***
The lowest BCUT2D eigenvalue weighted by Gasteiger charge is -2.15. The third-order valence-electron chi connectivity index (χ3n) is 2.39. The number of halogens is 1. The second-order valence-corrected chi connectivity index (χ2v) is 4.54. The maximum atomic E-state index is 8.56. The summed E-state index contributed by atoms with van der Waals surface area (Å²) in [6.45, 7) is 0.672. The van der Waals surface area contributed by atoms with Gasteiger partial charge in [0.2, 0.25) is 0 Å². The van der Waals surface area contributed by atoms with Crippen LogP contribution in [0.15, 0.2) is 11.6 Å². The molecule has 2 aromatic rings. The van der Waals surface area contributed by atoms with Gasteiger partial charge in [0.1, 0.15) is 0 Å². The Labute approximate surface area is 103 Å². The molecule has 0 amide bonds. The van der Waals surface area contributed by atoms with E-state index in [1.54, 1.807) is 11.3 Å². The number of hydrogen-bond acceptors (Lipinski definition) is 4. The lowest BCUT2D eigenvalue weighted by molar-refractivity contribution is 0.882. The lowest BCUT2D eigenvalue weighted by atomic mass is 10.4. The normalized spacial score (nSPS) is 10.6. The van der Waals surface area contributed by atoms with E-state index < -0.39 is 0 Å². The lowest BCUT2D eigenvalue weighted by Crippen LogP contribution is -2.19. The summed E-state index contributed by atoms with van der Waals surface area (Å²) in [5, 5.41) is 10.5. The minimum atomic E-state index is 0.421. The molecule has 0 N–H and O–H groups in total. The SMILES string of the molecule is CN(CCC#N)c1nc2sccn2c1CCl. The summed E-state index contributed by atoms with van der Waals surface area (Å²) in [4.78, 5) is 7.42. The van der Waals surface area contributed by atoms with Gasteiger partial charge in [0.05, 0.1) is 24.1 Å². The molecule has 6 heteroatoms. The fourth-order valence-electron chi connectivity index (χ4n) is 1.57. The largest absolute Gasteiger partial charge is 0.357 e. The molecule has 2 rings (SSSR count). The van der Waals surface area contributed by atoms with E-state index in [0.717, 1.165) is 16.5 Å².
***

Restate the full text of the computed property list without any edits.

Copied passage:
The lowest BCUT2D eigenvalue weighted by Gasteiger charge is -2.15. The third-order valence-electron chi connectivity index (χ3n) is 2.39. The number of halogens is 1. The second-order valence-corrected chi connectivity index (χ2v) is 4.54. The maximum atomic E-state index is 8.56. The summed E-state index contributed by atoms with van der Waals surface area (Å²) in [6.45, 7) is 0.672. The van der Waals surface area contributed by atoms with Gasteiger partial charge in [0.2, 0.25) is 0 Å². The van der Waals surface area contributed by atoms with Crippen LogP contribution in [0.15, 0.2) is 11.6 Å². The molecule has 2 aromatic rings. The van der Waals surface area contributed by atoms with Gasteiger partial charge in [0.1, 0.15) is 0 Å². The Labute approximate surface area is 103 Å². The molecule has 0 amide bonds. The van der Waals surface area contributed by atoms with E-state index in [1.54, 1.807) is 11.3 Å². The number of hydrogen-bond acceptors (Lipinski definition) is 4. The lowest BCUT2D eigenvalue weighted by molar-refractivity contribution is 0.882. The lowest BCUT2D eigenvalue weighted by atomic mass is 10.4. The normalized spacial score (nSPS) is 10.6. The van der Waals surface area contributed by atoms with E-state index < -0.39 is 0 Å². The lowest BCUT2D eigenvalue weighted by Crippen LogP contribution is -2.19. The summed E-state index contributed by atoms with van der Waals surface area (Å²) in [5, 5.41) is 10.5. The minimum atomic E-state index is 0.421. The molecule has 0 N–H and O–H groups in total. The SMILES string of the molecule is CN(CCC#N)c1nc2sccn2c1CCl. The summed E-state index contributed by atoms with van der Waals surface area (Å²) in [4.78, 5) is 7.42. The van der Waals surface area contributed by atoms with Gasteiger partial charge in [0.05, 0.1) is 24.1 Å². The molecule has 6 heteroatoms. The fourth-order valence-electron chi connectivity index (χ4n) is 1.57. The largest absolute Gasteiger partial charge is 0.357 e. The molecule has 2 rings (SSSR count). The van der Waals surface area contributed by atoms with E-state index in [0.717, 1.165) is 16.5 Å².